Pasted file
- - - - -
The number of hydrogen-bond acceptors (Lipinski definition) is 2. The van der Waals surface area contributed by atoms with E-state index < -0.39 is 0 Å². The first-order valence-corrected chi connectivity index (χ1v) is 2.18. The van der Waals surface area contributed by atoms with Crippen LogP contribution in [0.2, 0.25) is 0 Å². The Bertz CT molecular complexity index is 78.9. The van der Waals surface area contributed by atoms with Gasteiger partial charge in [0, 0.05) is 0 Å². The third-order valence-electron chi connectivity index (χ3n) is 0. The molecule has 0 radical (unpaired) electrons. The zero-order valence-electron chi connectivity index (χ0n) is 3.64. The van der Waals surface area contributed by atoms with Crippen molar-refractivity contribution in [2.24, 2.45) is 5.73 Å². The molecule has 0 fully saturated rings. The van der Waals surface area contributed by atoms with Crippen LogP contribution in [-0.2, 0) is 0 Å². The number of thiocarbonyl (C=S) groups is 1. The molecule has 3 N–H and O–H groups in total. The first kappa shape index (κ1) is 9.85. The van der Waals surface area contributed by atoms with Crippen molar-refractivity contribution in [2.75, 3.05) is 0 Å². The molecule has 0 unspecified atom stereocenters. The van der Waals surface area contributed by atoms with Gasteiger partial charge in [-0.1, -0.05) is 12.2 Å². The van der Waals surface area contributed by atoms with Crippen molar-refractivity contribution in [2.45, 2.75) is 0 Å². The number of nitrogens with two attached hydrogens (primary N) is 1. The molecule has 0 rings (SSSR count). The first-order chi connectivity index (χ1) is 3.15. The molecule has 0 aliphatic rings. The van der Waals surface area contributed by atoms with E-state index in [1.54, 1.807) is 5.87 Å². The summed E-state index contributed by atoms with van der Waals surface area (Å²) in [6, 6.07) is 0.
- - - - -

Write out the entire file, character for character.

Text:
The number of hydrogen-bond acceptors (Lipinski definition) is 2. The van der Waals surface area contributed by atoms with E-state index < -0.39 is 0 Å². The first-order valence-corrected chi connectivity index (χ1v) is 2.18. The van der Waals surface area contributed by atoms with Crippen LogP contribution in [0.2, 0.25) is 0 Å². The Bertz CT molecular complexity index is 78.9. The van der Waals surface area contributed by atoms with Gasteiger partial charge in [0, 0.05) is 0 Å². The third-order valence-electron chi connectivity index (χ3n) is 0. The molecule has 0 radical (unpaired) electrons. The zero-order valence-electron chi connectivity index (χ0n) is 3.64. The van der Waals surface area contributed by atoms with Crippen molar-refractivity contribution in [2.24, 2.45) is 5.73 Å². The molecule has 0 fully saturated rings. The van der Waals surface area contributed by atoms with Crippen LogP contribution in [-0.2, 0) is 0 Å². The number of thiocarbonyl (C=S) groups is 1. The molecule has 3 N–H and O–H groups in total. The first kappa shape index (κ1) is 9.85. The van der Waals surface area contributed by atoms with Crippen molar-refractivity contribution in [2.75, 3.05) is 0 Å². The molecule has 0 unspecified atom stereocenters. The van der Waals surface area contributed by atoms with Gasteiger partial charge in [-0.1, -0.05) is 12.2 Å². The van der Waals surface area contributed by atoms with Crippen molar-refractivity contribution in [2.45, 2.75) is 0 Å². The number of nitrogens with two attached hydrogens (primary N) is 1. The molecule has 0 rings (SSSR count). The first-order chi connectivity index (χ1) is 3.15. The molecule has 0 aliphatic rings. The van der Waals surface area contributed by atoms with E-state index in [1.54, 1.807) is 5.87 Å². The summed E-state index contributed by atoms with van der Waals surface area (Å²) in [6, 6.07) is 0.